I’m stuck. I want to get back to exercise, after years of doing nothing. Every time I start working out though, I get this terrible feeling. It’s more than just sore muscles (I’ve got those, too.) I get light-headed, almost nauseous. I try to just keep exercising through it, but it’s not going away. I want to lose weight, but how can I when I feel like I’m going to throw up whenever I exercise?
Sincerely, Losing My Cookies in Radersburgh, MT
Dear Losing My Cookies,
Phat girl feels your pain. When I started working out, I couldn’t even walk ten minutes before my lower back seized up, but I couldn’t even get my shoes tied before a headache began brewing in my brain. Like you, I tried sweating through it, but the pain only worsened. I tried all sorts of medicine; nothing worked. Nothing, that is, until I looked into my headache for the remedy. I say “into” because the cure came from within. In simple terms, my body needed to release a lot of pent up emotion. Before I could begin burning fat, I needed to burn up some embedded feelings. Years of carrying extra weight had spackled layers of nastiness like shame, anger, and humiliation deep within. The headaches eventually disappeared, but I had to release some toxic baggage first.
Emotional release is a natural part of exercise. It will always happen, and always to your benefit. Moving helps us metabolize the tiny hits we experience daily just by being alive in this world. That process requires release. Unfortunately, we cannot script the release. Feelings seem to arise in the order they want. Nor have I found any shortcuts.
I like that you haven’t let the nausea stop you, but — just in case — be sure to visit with your doctor about it. In the meantime, let’s add one more facet to your workout routine. When you feel nauseous, stay with it. Be with whatever comes up. I remember, when I got back on a recumbent bike, how my stomach jiggled every time I pushed the peddles. I felt so angry as I thought, How could I let myself go like this?! That’s o.k. That’s honest. It’s what wanted to be felt. Staying with your feelings might seem scary at first, but – in reality — our fear of feeling these emotions is often ten times worse than the actual experience of them. Let’s be real, too. No one wants to throw up on the treadmill, so find a safe place to move while you allow some buffer time to ramp up your workouts. I know you’re jonesin’ to lose weight, but this time is not in vain. Think of it as working out your inner heart. To do this, you may want some privacy. (One of my best friends practiced hot yoga, so she could cry during workouts. No one could see that it wasn’t sweat!)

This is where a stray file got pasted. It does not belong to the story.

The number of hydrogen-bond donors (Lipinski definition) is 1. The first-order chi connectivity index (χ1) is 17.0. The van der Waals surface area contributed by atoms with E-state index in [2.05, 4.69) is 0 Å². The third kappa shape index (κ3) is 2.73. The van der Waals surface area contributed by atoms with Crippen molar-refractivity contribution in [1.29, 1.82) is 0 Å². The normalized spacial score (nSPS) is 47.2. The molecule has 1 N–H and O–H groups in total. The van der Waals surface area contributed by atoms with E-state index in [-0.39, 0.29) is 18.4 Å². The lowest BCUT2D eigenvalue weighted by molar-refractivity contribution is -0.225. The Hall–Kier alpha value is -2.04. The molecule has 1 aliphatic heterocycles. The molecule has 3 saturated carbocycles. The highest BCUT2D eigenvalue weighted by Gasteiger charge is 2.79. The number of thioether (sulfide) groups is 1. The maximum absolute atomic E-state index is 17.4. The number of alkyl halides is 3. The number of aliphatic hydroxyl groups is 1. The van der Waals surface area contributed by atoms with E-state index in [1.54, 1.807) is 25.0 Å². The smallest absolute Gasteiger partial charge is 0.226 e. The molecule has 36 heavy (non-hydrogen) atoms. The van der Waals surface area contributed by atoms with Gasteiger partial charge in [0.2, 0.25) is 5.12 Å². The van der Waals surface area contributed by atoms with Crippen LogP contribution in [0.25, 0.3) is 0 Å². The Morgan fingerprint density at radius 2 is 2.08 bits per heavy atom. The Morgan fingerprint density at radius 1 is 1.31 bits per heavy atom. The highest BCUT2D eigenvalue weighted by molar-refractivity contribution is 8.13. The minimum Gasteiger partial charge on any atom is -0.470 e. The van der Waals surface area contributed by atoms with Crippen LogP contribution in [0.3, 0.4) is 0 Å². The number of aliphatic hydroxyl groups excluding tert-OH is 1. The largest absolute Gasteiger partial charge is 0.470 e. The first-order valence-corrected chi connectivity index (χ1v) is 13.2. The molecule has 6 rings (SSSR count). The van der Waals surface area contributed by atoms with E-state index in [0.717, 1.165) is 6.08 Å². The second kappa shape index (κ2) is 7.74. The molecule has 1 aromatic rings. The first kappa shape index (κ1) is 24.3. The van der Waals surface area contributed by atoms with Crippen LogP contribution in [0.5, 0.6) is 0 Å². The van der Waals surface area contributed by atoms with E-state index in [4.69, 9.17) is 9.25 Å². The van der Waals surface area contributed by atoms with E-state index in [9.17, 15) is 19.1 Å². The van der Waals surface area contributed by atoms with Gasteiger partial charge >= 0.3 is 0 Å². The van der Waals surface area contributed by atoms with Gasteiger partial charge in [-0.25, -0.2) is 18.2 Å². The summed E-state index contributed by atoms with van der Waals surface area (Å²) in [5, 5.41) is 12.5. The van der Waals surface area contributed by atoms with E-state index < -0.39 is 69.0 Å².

There’s no easy way around, over, or under the disappointments of life. Your body knows this and wants to clear the guck and get you free. This is the point of the pain. Also, you’ll hone a vital skill for maintaining lifelong fitness: forgiveness. If you plan on staying fit for life, this won’t be the only time you get stuck. Let’s face it, life happens. When you miss workouts, what’s going to get you moving again? Forgiveness. I still have to remember to practice forgiveness. It’s my #1, go-to tool. To be clear, forgiveness is more than wiping a slate clean. I like this version: Before + Give. Give yourself a chance to change before you actually change. Believe in yourself the way your body believes in you.
Exercise is a powerhouse of healing on the outside but especially on the inside. Moving reconnects us with our bodies in ways little else can. This connection is like a super-highway for any psychic trash that’s weighed us down, but it’s also the bridge we need to get to the other side.
Staying with your feelings might seem scary at first, but – in reality — our fear of feeling these emotions is often ten times worse than the actual experience of them.
Check out the chapter, “What You Want and Why That Matters” in the 100 Pounds eGuide Eat to Thrive. Discover how desire and compassion can health emotional eating. Find it here.
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